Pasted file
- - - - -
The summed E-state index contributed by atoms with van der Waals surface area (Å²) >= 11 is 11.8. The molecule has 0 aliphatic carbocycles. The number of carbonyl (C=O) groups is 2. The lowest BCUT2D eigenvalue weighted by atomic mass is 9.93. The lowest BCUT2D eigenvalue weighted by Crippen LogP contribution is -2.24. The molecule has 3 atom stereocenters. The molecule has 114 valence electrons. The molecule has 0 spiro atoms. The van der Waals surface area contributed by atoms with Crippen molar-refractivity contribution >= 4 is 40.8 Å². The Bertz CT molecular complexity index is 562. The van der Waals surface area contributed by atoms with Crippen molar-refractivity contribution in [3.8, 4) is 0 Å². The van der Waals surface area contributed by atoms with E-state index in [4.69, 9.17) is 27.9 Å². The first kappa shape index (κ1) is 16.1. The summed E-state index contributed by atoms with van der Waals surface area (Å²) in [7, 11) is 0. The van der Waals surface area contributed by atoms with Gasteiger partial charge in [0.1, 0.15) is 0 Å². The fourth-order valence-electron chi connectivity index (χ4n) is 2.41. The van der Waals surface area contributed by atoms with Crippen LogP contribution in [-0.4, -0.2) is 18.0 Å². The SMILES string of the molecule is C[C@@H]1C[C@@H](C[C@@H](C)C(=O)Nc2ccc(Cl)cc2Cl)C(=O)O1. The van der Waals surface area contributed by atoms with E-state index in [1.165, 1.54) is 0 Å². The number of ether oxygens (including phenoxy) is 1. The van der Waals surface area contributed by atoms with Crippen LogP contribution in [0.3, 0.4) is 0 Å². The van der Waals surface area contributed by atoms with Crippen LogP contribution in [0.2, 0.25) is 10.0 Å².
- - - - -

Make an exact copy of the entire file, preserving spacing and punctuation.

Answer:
The summed E-state index contributed by atoms with van der Waals surface area (Å²) >= 11 is 11.8. The molecule has 0 aliphatic carbocycles. The number of carbonyl (C=O) groups is 2. The lowest BCUT2D eigenvalue weighted by atomic mass is 9.93. The lowest BCUT2D eigenvalue weighted by Crippen LogP contribution is -2.24. The molecule has 3 atom stereocenters. The molecule has 114 valence electrons. The molecule has 0 spiro atoms. The van der Waals surface area contributed by atoms with Crippen molar-refractivity contribution >= 4 is 40.8 Å². The Bertz CT molecular complexity index is 562. The van der Waals surface area contributed by atoms with Crippen molar-refractivity contribution in [3.8, 4) is 0 Å². The van der Waals surface area contributed by atoms with E-state index in [4.69, 9.17) is 27.9 Å². The first kappa shape index (κ1) is 16.1. The summed E-state index contributed by atoms with van der Waals surface area (Å²) in [7, 11) is 0. The van der Waals surface area contributed by atoms with Gasteiger partial charge in [0.1, 0.15) is 0 Å². The fourth-order valence-electron chi connectivity index (χ4n) is 2.41. The van der Waals surface area contributed by atoms with Crippen LogP contribution in [-0.4, -0.2) is 18.0 Å². The SMILES string of the molecule is C[C@@H]1C[C@@H](C[C@@H](C)C(=O)Nc2ccc(Cl)cc2Cl)C(=O)O1. The van der Waals surface area contributed by atoms with E-state index in [1.165, 1.54) is 0 Å². The number of ether oxygens (including phenoxy) is 1. The van der Waals surface area contributed by atoms with Crippen LogP contribution in [0.3, 0.4) is 0 Å². The van der Waals surface area contributed by atoms with Crippen LogP contribution in [0.2, 0.25) is 10.0 Å².